Corporate express rides virtualization ROI

Migrating physical server workloads to virtual servers has proven to be a fast track to IT savings for business products and services provider Corporate Express (CE), according to the company’s network and operations manager Derek Brown.

Although CE was an early adopter for VMWare’s virtualization application on workstations, Brown put forward a business case to use the technology to simplify its sprawling infrastructure.

“We have, like most companies, the three year-old servers coming off maintenance, our datacentre had run out of space about a year ago, and we had to pay for a co-location facility,” Brown said. “This resulted in a split data centre which gave its own challenges, including, power, air-conditioning, and associated costs like cabling and administration overhead of managing an ever increasing number of physical servers.”

CE consolidated many disparate servers onto four-way IBM xSeries servers which “probably are soon to be eight-way”.

“So it’s a very simple environment compared to what it was – imagine racks and racks of servers – and it was in disarray and this is easier to manage,” he said. “I surprised myself this morning, we have 55 virtual servers on those four boxes.”

Brown declined to comment on how much CE’s consolidation efforts have saved the company, only that it is “significant”.

“We had some issues with high-availability but the beauty of VMWare there is a config file that holds the configuration for your virtual environment,” he said. “If you loose a server you can literally fire that up on another machine. We typically deployed an environment in four hours previously and now it takes 10 minutes. This makes us enormously responsive.”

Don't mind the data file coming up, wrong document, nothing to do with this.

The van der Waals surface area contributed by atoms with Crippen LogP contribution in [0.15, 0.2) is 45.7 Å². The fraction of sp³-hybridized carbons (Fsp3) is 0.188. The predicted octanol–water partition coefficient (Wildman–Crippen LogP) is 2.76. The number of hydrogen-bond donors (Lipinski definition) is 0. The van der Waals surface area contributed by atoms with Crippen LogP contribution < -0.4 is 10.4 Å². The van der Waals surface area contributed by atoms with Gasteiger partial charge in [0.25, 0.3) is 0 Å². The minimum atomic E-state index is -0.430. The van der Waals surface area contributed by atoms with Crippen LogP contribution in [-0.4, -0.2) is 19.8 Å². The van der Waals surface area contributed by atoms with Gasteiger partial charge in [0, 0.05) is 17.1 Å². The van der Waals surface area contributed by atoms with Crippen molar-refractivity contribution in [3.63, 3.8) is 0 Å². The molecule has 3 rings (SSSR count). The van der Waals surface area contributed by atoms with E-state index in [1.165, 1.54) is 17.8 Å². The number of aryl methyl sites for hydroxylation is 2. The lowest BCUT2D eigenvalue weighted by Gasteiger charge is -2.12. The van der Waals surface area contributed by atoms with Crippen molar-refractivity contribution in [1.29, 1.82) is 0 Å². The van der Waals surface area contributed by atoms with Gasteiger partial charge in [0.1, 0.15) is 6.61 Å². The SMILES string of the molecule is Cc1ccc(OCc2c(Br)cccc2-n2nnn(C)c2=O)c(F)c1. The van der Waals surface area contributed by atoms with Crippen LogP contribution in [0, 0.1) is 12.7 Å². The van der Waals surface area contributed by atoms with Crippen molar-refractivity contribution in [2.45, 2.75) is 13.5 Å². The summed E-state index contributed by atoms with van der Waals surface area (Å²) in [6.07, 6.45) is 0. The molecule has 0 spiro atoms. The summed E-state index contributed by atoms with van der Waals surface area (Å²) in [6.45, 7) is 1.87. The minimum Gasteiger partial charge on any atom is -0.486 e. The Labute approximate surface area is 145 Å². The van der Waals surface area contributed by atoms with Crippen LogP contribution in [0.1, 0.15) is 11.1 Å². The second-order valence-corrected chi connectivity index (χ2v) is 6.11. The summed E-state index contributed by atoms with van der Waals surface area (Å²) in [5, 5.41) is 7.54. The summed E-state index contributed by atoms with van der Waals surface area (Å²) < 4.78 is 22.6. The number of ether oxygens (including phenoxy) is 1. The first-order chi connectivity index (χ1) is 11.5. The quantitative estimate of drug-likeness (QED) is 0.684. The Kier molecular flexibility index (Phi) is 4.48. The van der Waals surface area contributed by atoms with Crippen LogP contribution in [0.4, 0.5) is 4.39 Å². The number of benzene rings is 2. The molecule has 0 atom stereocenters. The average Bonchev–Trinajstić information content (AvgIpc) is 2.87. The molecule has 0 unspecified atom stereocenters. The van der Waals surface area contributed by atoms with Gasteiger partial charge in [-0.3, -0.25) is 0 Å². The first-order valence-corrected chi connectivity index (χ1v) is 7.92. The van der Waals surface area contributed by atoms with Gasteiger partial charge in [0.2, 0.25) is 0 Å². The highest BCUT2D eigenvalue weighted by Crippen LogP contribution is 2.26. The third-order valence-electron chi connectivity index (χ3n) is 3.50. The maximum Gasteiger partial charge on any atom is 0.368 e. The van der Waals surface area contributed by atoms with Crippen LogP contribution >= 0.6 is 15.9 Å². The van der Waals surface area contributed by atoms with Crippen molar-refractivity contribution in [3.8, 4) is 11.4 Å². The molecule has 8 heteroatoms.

When asked if virtualization comes at a performance sacrifice, Brown said; “Servers have so much grunt these days the impact a virtualized platform is negligible.”

“Running Intel servers at 70 percent utilization is a nice paradigm shift,” he said. “We’re now at the point where the business no longer worries about what operating system, or what service spec of how much disk it needs – tell us your requirements and leave the solution to IT. That’s a healthy breathing space. And no longer do we have hour-long debates about how much an IT project is going to cost.”

CE is now investigating further investments in the virtualization space including using VMWare for disaster recovery and dynamic allocation of system resources.

“For me it means better ROI with 80 to 85 percent utilization,” Brown said.

Officially launching the six-year-old VMWare’s Australian operations, Asia Pacific director Jim Lenox, said the company already has a significant presence here when the workstation product started shipping in early 1999.

“By 2000 we had a couple of hundred evaluation downloads per month in Australia before we even had partners here,” Lenox said. Our business in Australia is highly weighted to the high-end products. We have and office in North Sydney, and we will be setting up another office in Melbourne over the next couple of months.”

Lenox said using VMWare to consolidate lightly-loaded servers onto a single box achieves cost savings on hardware on the order of 40 percent. “The biggest cost savings would be with the administration and management of servers which is about 80 percent,” he said.

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